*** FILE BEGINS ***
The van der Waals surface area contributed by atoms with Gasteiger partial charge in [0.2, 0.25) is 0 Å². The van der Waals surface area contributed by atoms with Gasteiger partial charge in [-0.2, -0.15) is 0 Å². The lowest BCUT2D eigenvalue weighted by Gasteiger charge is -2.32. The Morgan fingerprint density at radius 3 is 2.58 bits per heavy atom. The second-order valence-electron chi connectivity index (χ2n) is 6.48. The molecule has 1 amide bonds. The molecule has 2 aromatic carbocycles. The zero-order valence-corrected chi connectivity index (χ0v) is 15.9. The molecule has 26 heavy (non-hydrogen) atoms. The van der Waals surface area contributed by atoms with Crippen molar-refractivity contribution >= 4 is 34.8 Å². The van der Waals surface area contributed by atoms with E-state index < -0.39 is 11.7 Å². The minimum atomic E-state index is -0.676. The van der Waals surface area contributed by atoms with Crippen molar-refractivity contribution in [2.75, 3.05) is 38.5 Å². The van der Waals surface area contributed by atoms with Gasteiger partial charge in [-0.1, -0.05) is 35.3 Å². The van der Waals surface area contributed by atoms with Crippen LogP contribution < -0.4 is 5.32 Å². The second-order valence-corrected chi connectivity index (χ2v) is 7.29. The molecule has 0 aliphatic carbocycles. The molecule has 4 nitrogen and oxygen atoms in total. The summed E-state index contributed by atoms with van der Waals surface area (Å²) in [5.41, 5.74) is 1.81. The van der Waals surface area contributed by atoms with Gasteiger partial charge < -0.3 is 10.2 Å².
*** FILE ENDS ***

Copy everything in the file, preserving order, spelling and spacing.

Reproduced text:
The van der Waals surface area contributed by atoms with Gasteiger partial charge in [0.2, 0.25) is 0 Å². The van der Waals surface area contributed by atoms with Gasteiger partial charge in [-0.2, -0.15) is 0 Å². The lowest BCUT2D eigenvalue weighted by Gasteiger charge is -2.32. The Morgan fingerprint density at radius 3 is 2.58 bits per heavy atom. The second-order valence-electron chi connectivity index (χ2n) is 6.48. The molecule has 1 amide bonds. The molecule has 2 aromatic carbocycles. The zero-order valence-corrected chi connectivity index (χ0v) is 15.9. The molecule has 26 heavy (non-hydrogen) atoms. The van der Waals surface area contributed by atoms with Crippen molar-refractivity contribution >= 4 is 34.8 Å². The van der Waals surface area contributed by atoms with E-state index < -0.39 is 11.7 Å². The minimum atomic E-state index is -0.676. The van der Waals surface area contributed by atoms with Crippen molar-refractivity contribution in [2.75, 3.05) is 38.5 Å². The van der Waals surface area contributed by atoms with Gasteiger partial charge in [-0.1, -0.05) is 35.3 Å². The van der Waals surface area contributed by atoms with Crippen LogP contribution < -0.4 is 5.32 Å². The second-order valence-corrected chi connectivity index (χ2v) is 7.29. The molecule has 0 aliphatic carbocycles. The molecule has 4 nitrogen and oxygen atoms in total. The summed E-state index contributed by atoms with van der Waals surface area (Å²) in [5.41, 5.74) is 1.81. The van der Waals surface area contributed by atoms with Gasteiger partial charge < -0.3 is 10.2 Å².